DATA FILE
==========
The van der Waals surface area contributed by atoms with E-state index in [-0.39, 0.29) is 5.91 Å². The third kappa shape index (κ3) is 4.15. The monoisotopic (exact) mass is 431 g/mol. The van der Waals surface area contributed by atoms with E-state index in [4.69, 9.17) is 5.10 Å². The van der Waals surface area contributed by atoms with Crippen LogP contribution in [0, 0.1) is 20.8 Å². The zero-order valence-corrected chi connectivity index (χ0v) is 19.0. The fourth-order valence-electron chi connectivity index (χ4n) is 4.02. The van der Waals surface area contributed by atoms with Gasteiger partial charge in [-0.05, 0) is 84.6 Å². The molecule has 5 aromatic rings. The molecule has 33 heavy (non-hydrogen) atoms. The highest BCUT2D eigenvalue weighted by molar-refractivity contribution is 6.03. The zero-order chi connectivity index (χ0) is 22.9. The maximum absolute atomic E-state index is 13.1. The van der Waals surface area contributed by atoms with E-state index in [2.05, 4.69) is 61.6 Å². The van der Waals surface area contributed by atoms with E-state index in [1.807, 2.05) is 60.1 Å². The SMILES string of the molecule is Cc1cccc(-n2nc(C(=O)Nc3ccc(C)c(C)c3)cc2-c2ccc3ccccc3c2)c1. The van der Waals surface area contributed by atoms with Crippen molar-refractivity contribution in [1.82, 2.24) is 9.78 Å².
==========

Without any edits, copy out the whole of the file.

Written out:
The van der Waals surface area contributed by atoms with E-state index in [-0.39, 0.29) is 5.91 Å². The third kappa shape index (κ3) is 4.15. The monoisotopic (exact) mass is 431 g/mol. The van der Waals surface area contributed by atoms with E-state index in [4.69, 9.17) is 5.10 Å². The van der Waals surface area contributed by atoms with Crippen LogP contribution in [0, 0.1) is 20.8 Å². The zero-order valence-corrected chi connectivity index (χ0v) is 19.0. The fourth-order valence-electron chi connectivity index (χ4n) is 4.02. The van der Waals surface area contributed by atoms with Gasteiger partial charge in [-0.05, 0) is 84.6 Å². The molecule has 5 aromatic rings. The molecule has 33 heavy (non-hydrogen) atoms. The highest BCUT2D eigenvalue weighted by molar-refractivity contribution is 6.03. The zero-order chi connectivity index (χ0) is 22.9. The maximum absolute atomic E-state index is 13.1. The van der Waals surface area contributed by atoms with E-state index in [2.05, 4.69) is 61.6 Å². The van der Waals surface area contributed by atoms with E-state index in [1.807, 2.05) is 60.1 Å². The SMILES string of the molecule is Cc1cccc(-n2nc(C(=O)Nc3ccc(C)c(C)c3)cc2-c2ccc3ccccc3c2)c1. The van der Waals surface area contributed by atoms with Crippen molar-refractivity contribution in [1.82, 2.24) is 9.78 Å².